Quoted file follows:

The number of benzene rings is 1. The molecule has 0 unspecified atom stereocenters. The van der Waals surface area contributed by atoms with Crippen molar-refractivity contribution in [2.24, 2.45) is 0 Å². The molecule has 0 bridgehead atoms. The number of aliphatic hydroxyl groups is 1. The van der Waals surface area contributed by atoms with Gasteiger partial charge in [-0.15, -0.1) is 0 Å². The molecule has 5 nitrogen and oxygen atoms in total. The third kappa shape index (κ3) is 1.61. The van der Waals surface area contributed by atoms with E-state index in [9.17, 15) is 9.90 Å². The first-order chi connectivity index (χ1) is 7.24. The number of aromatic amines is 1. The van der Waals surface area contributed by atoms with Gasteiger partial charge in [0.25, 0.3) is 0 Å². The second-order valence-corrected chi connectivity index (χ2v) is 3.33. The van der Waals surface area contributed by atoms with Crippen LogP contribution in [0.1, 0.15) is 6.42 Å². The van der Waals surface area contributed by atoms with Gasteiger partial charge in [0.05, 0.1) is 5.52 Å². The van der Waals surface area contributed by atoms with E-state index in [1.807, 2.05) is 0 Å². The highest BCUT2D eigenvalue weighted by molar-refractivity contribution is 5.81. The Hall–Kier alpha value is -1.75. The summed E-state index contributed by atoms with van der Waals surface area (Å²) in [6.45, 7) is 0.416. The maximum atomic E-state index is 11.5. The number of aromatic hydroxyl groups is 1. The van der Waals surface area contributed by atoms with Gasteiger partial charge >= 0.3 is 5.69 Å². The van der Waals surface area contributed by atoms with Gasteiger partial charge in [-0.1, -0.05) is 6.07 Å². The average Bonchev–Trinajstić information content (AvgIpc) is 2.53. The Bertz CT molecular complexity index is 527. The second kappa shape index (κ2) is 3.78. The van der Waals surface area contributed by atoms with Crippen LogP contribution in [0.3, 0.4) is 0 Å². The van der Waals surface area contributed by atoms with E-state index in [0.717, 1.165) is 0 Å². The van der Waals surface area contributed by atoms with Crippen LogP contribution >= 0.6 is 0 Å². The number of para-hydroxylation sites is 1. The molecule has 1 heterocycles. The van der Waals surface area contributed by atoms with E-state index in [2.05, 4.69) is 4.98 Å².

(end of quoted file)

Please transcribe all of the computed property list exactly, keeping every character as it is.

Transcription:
The number of benzene rings is 1. The molecule has 0 unspecified atom stereocenters. The van der Waals surface area contributed by atoms with Crippen molar-refractivity contribution in [2.24, 2.45) is 0 Å². The molecule has 0 bridgehead atoms. The number of aliphatic hydroxyl groups is 1. The van der Waals surface area contributed by atoms with Gasteiger partial charge in [-0.15, -0.1) is 0 Å². The molecule has 5 nitrogen and oxygen atoms in total. The third kappa shape index (κ3) is 1.61. The van der Waals surface area contributed by atoms with E-state index in [9.17, 15) is 9.90 Å². The first-order chi connectivity index (χ1) is 7.24. The number of aromatic amines is 1. The van der Waals surface area contributed by atoms with Gasteiger partial charge in [0.25, 0.3) is 0 Å². The second-order valence-corrected chi connectivity index (χ2v) is 3.33. The van der Waals surface area contributed by atoms with Crippen LogP contribution in [0.1, 0.15) is 6.42 Å². The van der Waals surface area contributed by atoms with Gasteiger partial charge in [0.05, 0.1) is 5.52 Å². The van der Waals surface area contributed by atoms with E-state index in [1.807, 2.05) is 0 Å². The highest BCUT2D eigenvalue weighted by molar-refractivity contribution is 5.81. The Hall–Kier alpha value is -1.75. The summed E-state index contributed by atoms with van der Waals surface area (Å²) in [6.45, 7) is 0.416. The maximum atomic E-state index is 11.5. The number of aromatic hydroxyl groups is 1. The van der Waals surface area contributed by atoms with Gasteiger partial charge >= 0.3 is 5.69 Å². The van der Waals surface area contributed by atoms with Gasteiger partial charge in [-0.1, -0.05) is 6.07 Å². The average Bonchev–Trinajstić information content (AvgIpc) is 2.53. The Bertz CT molecular complexity index is 527. The second kappa shape index (κ2) is 3.78. The van der Waals surface area contributed by atoms with Crippen LogP contribution in [0.3, 0.4) is 0 Å². The van der Waals surface area contributed by atoms with E-state index in [0.717, 1.165) is 0 Å². The van der Waals surface area contributed by atoms with Crippen LogP contribution >= 0.6 is 0 Å². The number of para-hydroxylation sites is 1. The molecule has 1 heterocycles. The van der Waals surface area contributed by atoms with E-state index in [2.05, 4.69) is 4.98 Å².